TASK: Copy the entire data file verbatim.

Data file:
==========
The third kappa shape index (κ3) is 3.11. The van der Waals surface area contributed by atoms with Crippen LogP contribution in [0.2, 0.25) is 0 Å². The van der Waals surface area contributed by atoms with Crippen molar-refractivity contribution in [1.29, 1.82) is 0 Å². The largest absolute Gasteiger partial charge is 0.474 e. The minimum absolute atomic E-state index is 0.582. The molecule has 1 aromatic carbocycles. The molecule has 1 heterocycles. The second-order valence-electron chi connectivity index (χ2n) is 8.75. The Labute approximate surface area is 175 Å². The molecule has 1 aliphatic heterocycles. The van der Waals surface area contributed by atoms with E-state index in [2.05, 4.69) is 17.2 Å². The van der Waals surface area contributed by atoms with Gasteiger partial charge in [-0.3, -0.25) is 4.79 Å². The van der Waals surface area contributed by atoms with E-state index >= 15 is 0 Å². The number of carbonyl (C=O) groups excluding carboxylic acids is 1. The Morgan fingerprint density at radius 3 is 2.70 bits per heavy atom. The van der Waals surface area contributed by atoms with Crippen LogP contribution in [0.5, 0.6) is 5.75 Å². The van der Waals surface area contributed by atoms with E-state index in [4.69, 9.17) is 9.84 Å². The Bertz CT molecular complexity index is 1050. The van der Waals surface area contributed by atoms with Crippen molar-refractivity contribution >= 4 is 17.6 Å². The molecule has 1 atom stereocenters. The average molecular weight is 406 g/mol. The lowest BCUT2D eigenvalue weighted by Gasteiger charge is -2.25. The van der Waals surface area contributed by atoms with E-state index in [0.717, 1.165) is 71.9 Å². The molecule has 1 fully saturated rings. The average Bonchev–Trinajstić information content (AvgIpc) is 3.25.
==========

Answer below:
The third kappa shape index (κ3) is 3.11. The van der Waals surface area contributed by atoms with Crippen LogP contribution in [0.2, 0.25) is 0 Å². The van der Waals surface area contributed by atoms with Crippen molar-refractivity contribution in [1.29, 1.82) is 0 Å². The largest absolute Gasteiger partial charge is 0.474 e. The minimum absolute atomic E-state index is 0.582. The molecule has 1 aromatic carbocycles. The molecule has 1 heterocycles. The second-order valence-electron chi connectivity index (χ2n) is 8.75. The Labute approximate surface area is 175 Å². The molecule has 1 aliphatic heterocycles. The van der Waals surface area contributed by atoms with E-state index in [2.05, 4.69) is 17.2 Å². The van der Waals surface area contributed by atoms with Gasteiger partial charge in [-0.3, -0.25) is 4.79 Å². The van der Waals surface area contributed by atoms with E-state index >= 15 is 0 Å². The number of carbonyl (C=O) groups excluding carboxylic acids is 1. The Morgan fingerprint density at radius 3 is 2.70 bits per heavy atom. The van der Waals surface area contributed by atoms with Crippen LogP contribution in [0.5, 0.6) is 5.75 Å². The van der Waals surface area contributed by atoms with E-state index in [4.69, 9.17) is 9.84 Å². The Bertz CT molecular complexity index is 1050. The van der Waals surface area contributed by atoms with Crippen molar-refractivity contribution >= 4 is 17.6 Å². The molecule has 1 atom stereocenters. The average molecular weight is 406 g/mol. The lowest BCUT2D eigenvalue weighted by Gasteiger charge is -2.25. The van der Waals surface area contributed by atoms with E-state index in [0.717, 1.165) is 71.9 Å². The molecule has 1 fully saturated rings. The average Bonchev–Trinajstić information content (AvgIpc) is 3.25.